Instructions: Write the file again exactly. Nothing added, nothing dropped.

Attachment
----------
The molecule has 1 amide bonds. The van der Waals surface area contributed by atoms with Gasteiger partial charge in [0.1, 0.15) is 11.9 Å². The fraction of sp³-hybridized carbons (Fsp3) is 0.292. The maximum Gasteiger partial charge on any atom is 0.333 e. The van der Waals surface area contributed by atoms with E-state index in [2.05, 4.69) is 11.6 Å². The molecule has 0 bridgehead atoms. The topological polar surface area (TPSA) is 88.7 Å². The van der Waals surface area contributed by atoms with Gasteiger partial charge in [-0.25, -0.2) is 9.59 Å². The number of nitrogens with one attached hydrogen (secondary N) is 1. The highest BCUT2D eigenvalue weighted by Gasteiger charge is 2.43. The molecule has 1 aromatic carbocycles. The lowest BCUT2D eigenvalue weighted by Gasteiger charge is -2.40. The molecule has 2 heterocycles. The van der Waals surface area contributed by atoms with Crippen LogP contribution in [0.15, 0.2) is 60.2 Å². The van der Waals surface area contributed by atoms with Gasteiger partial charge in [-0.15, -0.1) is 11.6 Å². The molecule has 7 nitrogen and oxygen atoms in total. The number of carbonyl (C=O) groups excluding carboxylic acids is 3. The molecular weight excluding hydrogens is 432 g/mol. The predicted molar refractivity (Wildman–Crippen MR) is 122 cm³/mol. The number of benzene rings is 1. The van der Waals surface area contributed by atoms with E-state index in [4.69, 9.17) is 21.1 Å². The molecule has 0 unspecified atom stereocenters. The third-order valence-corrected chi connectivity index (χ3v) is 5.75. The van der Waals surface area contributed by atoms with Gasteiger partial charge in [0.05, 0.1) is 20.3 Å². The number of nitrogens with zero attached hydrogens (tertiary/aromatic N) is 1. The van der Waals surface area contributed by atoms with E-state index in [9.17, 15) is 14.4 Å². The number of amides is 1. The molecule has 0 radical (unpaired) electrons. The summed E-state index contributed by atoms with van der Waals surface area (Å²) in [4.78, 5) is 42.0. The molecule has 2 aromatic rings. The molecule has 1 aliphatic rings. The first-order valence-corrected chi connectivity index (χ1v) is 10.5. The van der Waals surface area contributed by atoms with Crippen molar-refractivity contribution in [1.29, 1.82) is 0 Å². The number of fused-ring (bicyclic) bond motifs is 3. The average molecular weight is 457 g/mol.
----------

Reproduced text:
The molecule has 1 amide bonds. The van der Waals surface area contributed by atoms with Gasteiger partial charge in [0.1, 0.15) is 11.9 Å². The fraction of sp³-hybridized carbons (Fsp3) is 0.292. The maximum Gasteiger partial charge on any atom is 0.333 e. The van der Waals surface area contributed by atoms with E-state index in [2.05, 4.69) is 11.6 Å². The molecule has 0 bridgehead atoms. The topological polar surface area (TPSA) is 88.7 Å². The van der Waals surface area contributed by atoms with Gasteiger partial charge in [-0.25, -0.2) is 9.59 Å². The number of nitrogens with one attached hydrogen (secondary N) is 1. The highest BCUT2D eigenvalue weighted by Gasteiger charge is 2.43. The molecule has 1 aromatic carbocycles. The lowest BCUT2D eigenvalue weighted by Gasteiger charge is -2.40. The molecule has 2 heterocycles. The van der Waals surface area contributed by atoms with Crippen LogP contribution in [0.15, 0.2) is 60.2 Å². The van der Waals surface area contributed by atoms with Gasteiger partial charge in [-0.15, -0.1) is 11.6 Å². The molecule has 7 nitrogen and oxygen atoms in total. The number of carbonyl (C=O) groups excluding carboxylic acids is 3. The molecular weight excluding hydrogens is 432 g/mol. The predicted molar refractivity (Wildman–Crippen MR) is 122 cm³/mol. The number of benzene rings is 1. The van der Waals surface area contributed by atoms with E-state index in [4.69, 9.17) is 21.1 Å². The molecule has 0 unspecified atom stereocenters. The third-order valence-corrected chi connectivity index (χ3v) is 5.75. The van der Waals surface area contributed by atoms with Gasteiger partial charge in [0.05, 0.1) is 20.3 Å². The number of nitrogens with zero attached hydrogens (tertiary/aromatic N) is 1. The van der Waals surface area contributed by atoms with E-state index in [9.17, 15) is 14.4 Å². The number of amides is 1. The molecule has 0 radical (unpaired) electrons. The summed E-state index contributed by atoms with van der Waals surface area (Å²) in [4.78, 5) is 42.0. The molecule has 2 aromatic rings. The molecule has 1 aliphatic rings. The first-order valence-corrected chi connectivity index (χ1v) is 10.5. The van der Waals surface area contributed by atoms with Crippen molar-refractivity contribution in [1.29, 1.82) is 0 Å². The number of fused-ring (bicyclic) bond motifs is 3. The average molecular weight is 457 g/mol.